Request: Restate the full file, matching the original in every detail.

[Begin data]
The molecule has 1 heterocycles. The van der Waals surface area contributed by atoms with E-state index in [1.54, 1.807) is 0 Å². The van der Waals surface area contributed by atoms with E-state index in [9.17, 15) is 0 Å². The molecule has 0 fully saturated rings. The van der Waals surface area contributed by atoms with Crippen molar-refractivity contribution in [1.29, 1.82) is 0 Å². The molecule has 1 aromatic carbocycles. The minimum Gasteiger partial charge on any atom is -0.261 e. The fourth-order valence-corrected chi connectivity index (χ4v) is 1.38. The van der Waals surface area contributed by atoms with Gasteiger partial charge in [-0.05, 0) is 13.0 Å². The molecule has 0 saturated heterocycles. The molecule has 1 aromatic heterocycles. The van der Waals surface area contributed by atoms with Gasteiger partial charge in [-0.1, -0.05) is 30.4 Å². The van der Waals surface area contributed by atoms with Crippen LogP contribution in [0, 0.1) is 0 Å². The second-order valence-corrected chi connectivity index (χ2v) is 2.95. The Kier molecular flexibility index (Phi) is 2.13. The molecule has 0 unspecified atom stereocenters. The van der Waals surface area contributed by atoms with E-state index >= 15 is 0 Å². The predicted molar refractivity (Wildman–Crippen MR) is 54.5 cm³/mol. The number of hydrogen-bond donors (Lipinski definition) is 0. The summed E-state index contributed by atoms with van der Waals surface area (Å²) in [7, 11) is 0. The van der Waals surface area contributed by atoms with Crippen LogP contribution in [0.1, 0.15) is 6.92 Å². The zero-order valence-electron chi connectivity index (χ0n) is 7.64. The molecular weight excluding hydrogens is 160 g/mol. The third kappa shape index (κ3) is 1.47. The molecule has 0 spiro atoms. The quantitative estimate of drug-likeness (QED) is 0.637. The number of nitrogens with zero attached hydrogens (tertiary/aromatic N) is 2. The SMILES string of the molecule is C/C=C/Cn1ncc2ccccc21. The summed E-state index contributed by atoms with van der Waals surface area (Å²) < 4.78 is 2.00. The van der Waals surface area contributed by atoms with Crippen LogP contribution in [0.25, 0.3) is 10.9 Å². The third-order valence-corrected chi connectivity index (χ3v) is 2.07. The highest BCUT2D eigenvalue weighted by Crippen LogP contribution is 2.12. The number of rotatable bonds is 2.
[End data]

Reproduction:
The molecule has 1 heterocycles. The van der Waals surface area contributed by atoms with E-state index in [1.54, 1.807) is 0 Å². The van der Waals surface area contributed by atoms with E-state index in [9.17, 15) is 0 Å². The molecule has 0 fully saturated rings. The van der Waals surface area contributed by atoms with Crippen molar-refractivity contribution in [1.29, 1.82) is 0 Å². The molecule has 1 aromatic carbocycles. The minimum Gasteiger partial charge on any atom is -0.261 e. The fourth-order valence-corrected chi connectivity index (χ4v) is 1.38. The van der Waals surface area contributed by atoms with Gasteiger partial charge in [-0.05, 0) is 13.0 Å². The molecule has 0 saturated heterocycles. The molecule has 1 aromatic heterocycles. The van der Waals surface area contributed by atoms with Gasteiger partial charge in [-0.1, -0.05) is 30.4 Å². The van der Waals surface area contributed by atoms with Crippen LogP contribution in [0, 0.1) is 0 Å². The second-order valence-corrected chi connectivity index (χ2v) is 2.95. The Kier molecular flexibility index (Phi) is 2.13. The molecule has 0 unspecified atom stereocenters. The van der Waals surface area contributed by atoms with E-state index >= 15 is 0 Å². The predicted molar refractivity (Wildman–Crippen MR) is 54.5 cm³/mol. The number of hydrogen-bond donors (Lipinski definition) is 0. The summed E-state index contributed by atoms with van der Waals surface area (Å²) in [7, 11) is 0. The van der Waals surface area contributed by atoms with Crippen LogP contribution in [0.1, 0.15) is 6.92 Å². The zero-order valence-electron chi connectivity index (χ0n) is 7.64. The molecular weight excluding hydrogens is 160 g/mol. The third kappa shape index (κ3) is 1.47. The molecule has 0 spiro atoms. The quantitative estimate of drug-likeness (QED) is 0.637. The number of nitrogens with zero attached hydrogens (tertiary/aromatic N) is 2. The SMILES string of the molecule is C/C=C/Cn1ncc2ccccc21. The summed E-state index contributed by atoms with van der Waals surface area (Å²) < 4.78 is 2.00. The van der Waals surface area contributed by atoms with Crippen LogP contribution in [0.25, 0.3) is 10.9 Å². The third-order valence-corrected chi connectivity index (χ3v) is 2.07. The highest BCUT2D eigenvalue weighted by Crippen LogP contribution is 2.12. The number of rotatable bonds is 2.